negative self talk

Not all spoonies have supportive family members. Not all of them will believe we are sick, even if we’ve had our condition for years. Some of us have had to deal with parents blaming us for our health conditions, blaming us for not trying hard enough to get better. Some of us have faced abuse from our families. Some of us have been cut off and left to fend for ourselves.

I know it’s hard with family, but I’m here to tell you they’re wrong. Your illness is not and never will be your fault. You are not unlovable or less of person for your illness. There is no shame for being a spoonie, and you don’t have to hide our downplay your health if you don’t want to. You will always be an amazing person, no matter what you’ve gone through in your life. You are important.

I’ll always be here to support you.

Hey you,

Yeah you. Real talk for a moment here. I see you struggling, I see you saying horrible things to yourself like you don’t deserve anything and you are a waist.

Look at me right now…

You are NOT what your abuser told you, you were. When depression PTSD strikes it’s easy to slip back in to the repetitious heartache and negativity they used to control you.

You are you. You ARE strong, they can’t control you anymore, so be kind to yourself baby, take their words and realize they aren’t your own.

You are not what your abuser told you, you were. It’s okay, & it’s going to be okay, to be you.

8 Things Successful Students Do

Hey everyone! A lovely man named Mike Strangstalien, MA, MFT, LPC, NCC decided to compile a list of 8 things successful people do. He has been working on this list since 1994 and continues to update this list as he does more research. I decided to share some of his amazing work here with you all by summarizing his main points. Enjoy and good luck!

1. They raise their hand in class.

Now, this may seem trivial and sometimes you’re left with the question, “How can I speak up in class if I don’t even know what I don’t know?”. However, its been proven that people who raise their hand and ask questions tend to do better. If you are unsure of a question to ask, a good technique is to go home and review the material and the next day at the beginning of class, ask your question. This not only gets you to actively participate in class, but you begin to think about the information you learned and are able to commit it to long term memory.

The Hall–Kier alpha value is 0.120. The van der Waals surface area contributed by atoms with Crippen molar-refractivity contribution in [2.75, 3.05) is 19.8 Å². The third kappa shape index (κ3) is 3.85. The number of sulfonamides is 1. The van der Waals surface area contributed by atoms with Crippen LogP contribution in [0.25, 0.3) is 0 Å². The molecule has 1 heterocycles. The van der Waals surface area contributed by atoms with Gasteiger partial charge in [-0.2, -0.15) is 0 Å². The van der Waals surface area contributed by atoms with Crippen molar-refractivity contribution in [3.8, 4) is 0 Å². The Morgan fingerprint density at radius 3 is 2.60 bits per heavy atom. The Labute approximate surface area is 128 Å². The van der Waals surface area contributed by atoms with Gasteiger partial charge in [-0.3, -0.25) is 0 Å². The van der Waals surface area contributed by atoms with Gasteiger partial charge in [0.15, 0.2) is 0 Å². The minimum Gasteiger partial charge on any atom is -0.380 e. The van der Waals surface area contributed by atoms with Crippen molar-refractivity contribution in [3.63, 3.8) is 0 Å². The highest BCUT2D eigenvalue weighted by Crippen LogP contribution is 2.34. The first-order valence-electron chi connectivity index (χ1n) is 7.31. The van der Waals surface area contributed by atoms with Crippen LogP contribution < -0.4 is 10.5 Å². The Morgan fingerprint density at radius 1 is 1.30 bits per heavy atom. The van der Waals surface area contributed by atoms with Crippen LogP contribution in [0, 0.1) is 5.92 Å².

2. They establish routine and structure.

During the day you should try to complete your homework so that at night you can spend your time studying, reviewing and consolidating. Its been proven that studying something before bed can commit it to long term memory. Doing work at night when you’re tired can lead to poor performance and may not commit things to memory if its the first time you’re seeing the information. 

Also, try to go to bed BEFORE 1:30 am! Why is this important? Your serotonin is used up during the day (about 90%)  and is reassembled if you get to bed by 1:30. If you go to bed past 1:30 twice in a row, you miss your key opportunity to replace it and you’re left with only 10%! Do this again and you’re down to only 1%. This affects your concentration, focus, attention, motivation and memory. 

3. They go to office hours.

Those who go to office hours at least 8 times during the semester yield, on average, 0.5-1.2 grade points HIGHER than their non-attending counter parts. The main reason people don’t go to office hours is a fear of looking “dumb”. However, if you just admit to your professor or TA that you’re completely lost, they can help re-teach. Remember to be honest about your confusion because otherwise they may start their explanation off the assumption that you already know something and you’ll have wasted your time and your professor’s. This can be the difference between a C and an A! 

4. They prepare for each lecture.

Preparation for each lecture is essential. Begin by reviewing any information from the last lecture within 24 hours of first receiving this information, otherwise you lose valuable time to commit it to long term memory. Additionally, quick read assigned readings so that the lecture can consolidate what you read. After the lecture, spend about 5 minutes summarizing the major points and look up any vocabulary you didn’t recognize. This all compiles into the three-read principle. 1. Read the textbook (or other materials) beforehand. 2. Reread after the lecture and try to find the main points in the reading. 3. Reread a third time and write notes as though you plan to teach the information. This means simplifying and not writing down unnecessary information. 

5. They remain actively involved when learning, attending lecture, and while studying. 

I have a post about active studying techniques which you can find here. Active learning requires not only that you consciously try to pay attention, but also that you maintain your motivation to learn the material, the willingness to complete the tasks at hand needed to learn it, and saying to yourself, “I am excited to learn something new and I am thankful that I have the opportunity to do it”. Remember, there are kids in other countries literally dying for the right to an education. Your education is luxury, not a right. Additionally, every 15 minutes, stop and ask yourself, “how does this fit into the main idea,” and “what is it that I just read and how can I form study questions from it?”.